Thank you very much, Mr. Chair, and good morning.
Bonjour à tous.
I'm accompanied today by Nancy Coulas, who is our director of national environmental quality policy. Nancy and I have both worked on climate change issues for well over ten years, and it may be a reflection of how long we've worked on this.
Let me say at the beginning how much I agree with John and much of what he has said, and I hope that some of my presentation will support his argument as well.
I'm going to be speaking to my handout.
I had planned to show you my presentation today rather than read it to you.
I wish to thank the Clerk for taking care of the translation. Unfortunately, the presentation is not in colour.
I'm sorry for that. I think the English presentation has been circulated, along with the French.
I'd like to speak today about how we could move to an effective greenhouse gas reduction approach in Canada. In our view, there are some key policy objectives that have to underline that approach. The first is that we have to focus on improvements in emission intensity reduction.
Emission intensity is a measure of greenhouse gas emissions per unit of economic activity. It's a snapshot of the state of emissions right now with respect to what we do in the economy. The objective must be to accelerate reductions by increasing technological progress. Only in this way can we make real emission reductions. This has to be a key priority.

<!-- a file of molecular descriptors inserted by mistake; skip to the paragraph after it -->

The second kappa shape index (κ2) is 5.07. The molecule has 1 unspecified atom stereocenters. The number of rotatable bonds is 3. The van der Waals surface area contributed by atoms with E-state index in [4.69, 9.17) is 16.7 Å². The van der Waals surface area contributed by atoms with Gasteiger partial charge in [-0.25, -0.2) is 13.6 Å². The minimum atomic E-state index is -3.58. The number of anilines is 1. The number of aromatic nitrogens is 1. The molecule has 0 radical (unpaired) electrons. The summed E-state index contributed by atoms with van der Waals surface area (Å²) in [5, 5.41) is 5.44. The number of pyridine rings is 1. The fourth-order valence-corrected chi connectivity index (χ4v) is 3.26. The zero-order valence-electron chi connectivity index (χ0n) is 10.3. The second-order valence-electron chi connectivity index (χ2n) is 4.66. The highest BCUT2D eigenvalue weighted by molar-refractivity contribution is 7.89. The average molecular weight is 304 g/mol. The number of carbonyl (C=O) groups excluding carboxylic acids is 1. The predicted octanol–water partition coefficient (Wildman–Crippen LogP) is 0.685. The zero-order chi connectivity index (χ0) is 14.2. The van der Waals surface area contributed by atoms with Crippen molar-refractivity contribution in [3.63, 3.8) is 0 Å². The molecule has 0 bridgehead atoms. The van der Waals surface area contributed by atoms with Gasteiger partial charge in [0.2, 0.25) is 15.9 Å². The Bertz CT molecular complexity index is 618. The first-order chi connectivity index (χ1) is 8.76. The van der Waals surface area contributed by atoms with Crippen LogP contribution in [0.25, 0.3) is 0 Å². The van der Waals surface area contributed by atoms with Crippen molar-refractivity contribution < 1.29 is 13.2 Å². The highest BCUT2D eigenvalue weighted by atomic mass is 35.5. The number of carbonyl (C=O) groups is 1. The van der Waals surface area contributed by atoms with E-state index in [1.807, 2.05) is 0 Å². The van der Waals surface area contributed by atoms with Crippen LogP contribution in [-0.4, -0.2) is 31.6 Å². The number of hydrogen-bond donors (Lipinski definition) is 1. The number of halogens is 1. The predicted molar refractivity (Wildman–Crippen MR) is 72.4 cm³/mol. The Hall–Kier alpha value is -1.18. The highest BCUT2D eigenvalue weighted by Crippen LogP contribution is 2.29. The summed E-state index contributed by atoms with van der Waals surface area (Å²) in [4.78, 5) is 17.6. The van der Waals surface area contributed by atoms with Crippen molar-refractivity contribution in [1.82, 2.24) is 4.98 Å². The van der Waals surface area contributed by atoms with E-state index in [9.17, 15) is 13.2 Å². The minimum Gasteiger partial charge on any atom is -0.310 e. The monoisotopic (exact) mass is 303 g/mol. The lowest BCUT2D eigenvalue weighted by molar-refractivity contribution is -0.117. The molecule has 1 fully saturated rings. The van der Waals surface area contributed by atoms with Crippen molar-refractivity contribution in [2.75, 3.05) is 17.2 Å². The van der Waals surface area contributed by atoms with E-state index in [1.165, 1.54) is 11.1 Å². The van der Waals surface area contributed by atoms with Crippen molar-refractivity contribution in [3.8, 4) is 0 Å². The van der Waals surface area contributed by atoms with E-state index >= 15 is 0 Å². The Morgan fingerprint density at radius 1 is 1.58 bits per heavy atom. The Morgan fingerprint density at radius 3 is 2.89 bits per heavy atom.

The second objective is the development and adoption of new technologies. I'm talking about technologies, I'm not just talking about industrial processes or new sources of energy. I'm talking about the way Canadians use energy. I'm talking about the way we drive, what we drive. I'm talking about the way we dispose of our waste. I'm talking about the way we run our farms. I'm talking about the way we heat our houses. These are the technologies, the industrial processes, and the energy generation technologies that we have in place. They safeguard the international competitiveness of Canadian industry. Addressing these issues brings with it tremendous economic opportunity. How can we take advantage of this and build a centre of excellence in Canadian industry for dealing with these issues?
Manufacturing accounts for a little over 13% of our total greenhouse gas emissions. The energy sector, electricity, and oil and gas account for close to 35% of total emissions. But the main point is that this is not just an industrial issue. This is an issue that affects all Canadians. That's why it's so important—every Canadian has to be involved in environmental improvements. It's an environmental and economic issue. If we're going to respond to it, then it has to be a social issue as well. It's going to change the economic, social, and environmental well-being of all Canadians.
Manufacturing is a capital-intensive and energy-intensive industry. Almost two-thirds, 61%, of emissions come from large final emitters—industries like steel, aluminum, paper, cement, the chemical industry. Those are the industries included in the LFE sector.
I want to point out that manufacturers in Canada have a very enviable track record in reducing greenhouse gas emissions. Between 1990 and 1993, manufacturing emissions fell by 7.4% in spite of a 48% increase in production. That represents a 38% reduction in emission intensity.